(Bloomberg) — America’s largest owner of local sports channels has filed for bankruptcy, after efforts to transform its business model were troubled by its unwieldy balance sheet.
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Diamond Sports Group, which operates under the Bally Sports brand, sought Chapter 11 court protection in Texas on Tuesday. It marks a remarkably rapid decline for the Sinclair Broadcast Group Inc.-owned company, which in 2019 took on debt to buy 21 regional sports networks from The Walt Disney Company for $9.6 billion. Sinclair shares fell 7.1% to $13.56 as of 11:15 a.m. ET in New York on Wednesday.
Its channels air Major League Baseball, National Basketball Association and National Hockey League games to fans from Detroit and Phoenix to San Diego.
Diamond said it plans to restructure while continuing to broadcast live sports for fans. It is finalizing a deal with its creditors and Sinclair, which will make Diamond a standalone company, according to a statement. First-lien lenders are expected to get full recovery, while other creditors will receive equity in the restructured firm.
The broadcaster’s bankruptcy underscores the immense challenges facing regional sports networks, which are under financial pressure as more people cancel their cable-TV service, depriving them of a key source of revenue. The wave of cord-cutting also reduced Diamond’s ability to manage the substantial debt load it took on in its acquisition of Sinclair.
Bloomberg Intelligence analyst Geetha Ranganathan said the Diamond filing, compiled with Warner Bros. Discovery Inc.’s plans to exit the business, puts at risk at least $2.2 billion annually in local sports rights.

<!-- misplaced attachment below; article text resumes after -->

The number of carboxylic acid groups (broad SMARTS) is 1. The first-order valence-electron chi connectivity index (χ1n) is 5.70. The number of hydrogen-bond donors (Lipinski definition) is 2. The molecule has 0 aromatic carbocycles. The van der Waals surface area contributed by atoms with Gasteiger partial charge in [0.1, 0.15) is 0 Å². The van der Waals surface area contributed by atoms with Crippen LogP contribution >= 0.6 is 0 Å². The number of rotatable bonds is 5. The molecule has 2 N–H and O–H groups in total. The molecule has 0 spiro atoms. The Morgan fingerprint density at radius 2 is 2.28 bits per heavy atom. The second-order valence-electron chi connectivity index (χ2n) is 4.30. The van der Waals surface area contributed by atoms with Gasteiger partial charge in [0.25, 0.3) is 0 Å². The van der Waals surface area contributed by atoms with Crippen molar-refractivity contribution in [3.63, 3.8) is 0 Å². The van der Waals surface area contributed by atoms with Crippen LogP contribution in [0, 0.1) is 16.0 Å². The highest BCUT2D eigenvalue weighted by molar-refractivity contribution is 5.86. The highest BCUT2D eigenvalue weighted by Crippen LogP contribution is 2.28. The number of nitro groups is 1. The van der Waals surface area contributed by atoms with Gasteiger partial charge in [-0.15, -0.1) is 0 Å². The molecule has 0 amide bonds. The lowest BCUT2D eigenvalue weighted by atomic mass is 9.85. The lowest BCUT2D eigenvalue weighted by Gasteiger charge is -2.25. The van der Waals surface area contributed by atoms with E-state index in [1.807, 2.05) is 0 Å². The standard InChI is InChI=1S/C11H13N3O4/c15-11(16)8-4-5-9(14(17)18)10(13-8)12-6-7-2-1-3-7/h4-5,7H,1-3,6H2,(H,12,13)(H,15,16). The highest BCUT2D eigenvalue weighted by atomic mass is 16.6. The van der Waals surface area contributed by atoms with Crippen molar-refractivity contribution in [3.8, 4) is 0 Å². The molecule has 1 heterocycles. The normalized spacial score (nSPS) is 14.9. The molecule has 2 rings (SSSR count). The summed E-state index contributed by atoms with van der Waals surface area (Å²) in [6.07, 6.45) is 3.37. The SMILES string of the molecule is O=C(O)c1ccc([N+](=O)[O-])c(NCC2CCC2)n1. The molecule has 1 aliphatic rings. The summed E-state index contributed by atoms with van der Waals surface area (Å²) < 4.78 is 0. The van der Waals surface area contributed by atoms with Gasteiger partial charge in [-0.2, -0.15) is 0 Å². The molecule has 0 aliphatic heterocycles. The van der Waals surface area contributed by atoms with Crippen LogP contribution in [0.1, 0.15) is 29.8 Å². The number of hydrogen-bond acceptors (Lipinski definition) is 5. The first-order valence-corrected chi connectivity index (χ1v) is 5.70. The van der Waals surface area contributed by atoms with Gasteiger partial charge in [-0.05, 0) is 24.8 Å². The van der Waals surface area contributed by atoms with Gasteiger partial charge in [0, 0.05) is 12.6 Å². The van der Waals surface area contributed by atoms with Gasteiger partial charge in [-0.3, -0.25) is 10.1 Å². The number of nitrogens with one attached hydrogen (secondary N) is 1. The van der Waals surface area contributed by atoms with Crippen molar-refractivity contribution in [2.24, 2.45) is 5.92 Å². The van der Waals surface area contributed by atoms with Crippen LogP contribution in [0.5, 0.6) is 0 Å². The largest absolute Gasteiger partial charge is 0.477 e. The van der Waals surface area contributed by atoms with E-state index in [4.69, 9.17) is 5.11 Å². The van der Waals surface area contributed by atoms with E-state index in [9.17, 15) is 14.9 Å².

As its traditional broadcast business struggled with declining pay television subscribers, Diamond planned to stake its future on its direct-to-consumer service, which was acquired last year by lenders to provide the company with additional capital. Started later.
But the broadcaster’s new service has faced resistance from Major League Baseball, which has been reluctant to grant the company the rights to show certain teams on the streaming service and allow local fans to watch games on its platform, MLB Network and MLB.TV. Thinking of showing up? ,
In a statement, Major League Baseball called Diamond’s bankruptcy “an unfortunate development we were expecting” and said it stood ready to produce and distribute games in local markets if necessary.
“Over the long term, we will re-imagine our distribution model to address the changing media environment and ultimately reach a larger number of fans,” the league said.
Diamond’s financial struggles are an omen for the industry at large, given that income from media rights affects how much players get paid, among other things. As pay-TV trade contracts, some sports and media executives are warning that teams and leagues will need to accept smaller rights payments going forward.
The company said it has approximately $425 million in cash to fund its business and restructuring and plans to eliminate approximately $8 billion in debt. Diamond listed $1 billion to $10 billion in both assets and liabilities in the Chapter 11 filing.
The case is Diamond Sports Group LLC, 23-90116, U.S. Bankruptcy Court for the Southern District of Texas.
–With assistance from Katherine Doherty, Allison McNeely and Robert Bernson.
(Update with shares in second paragraph.)
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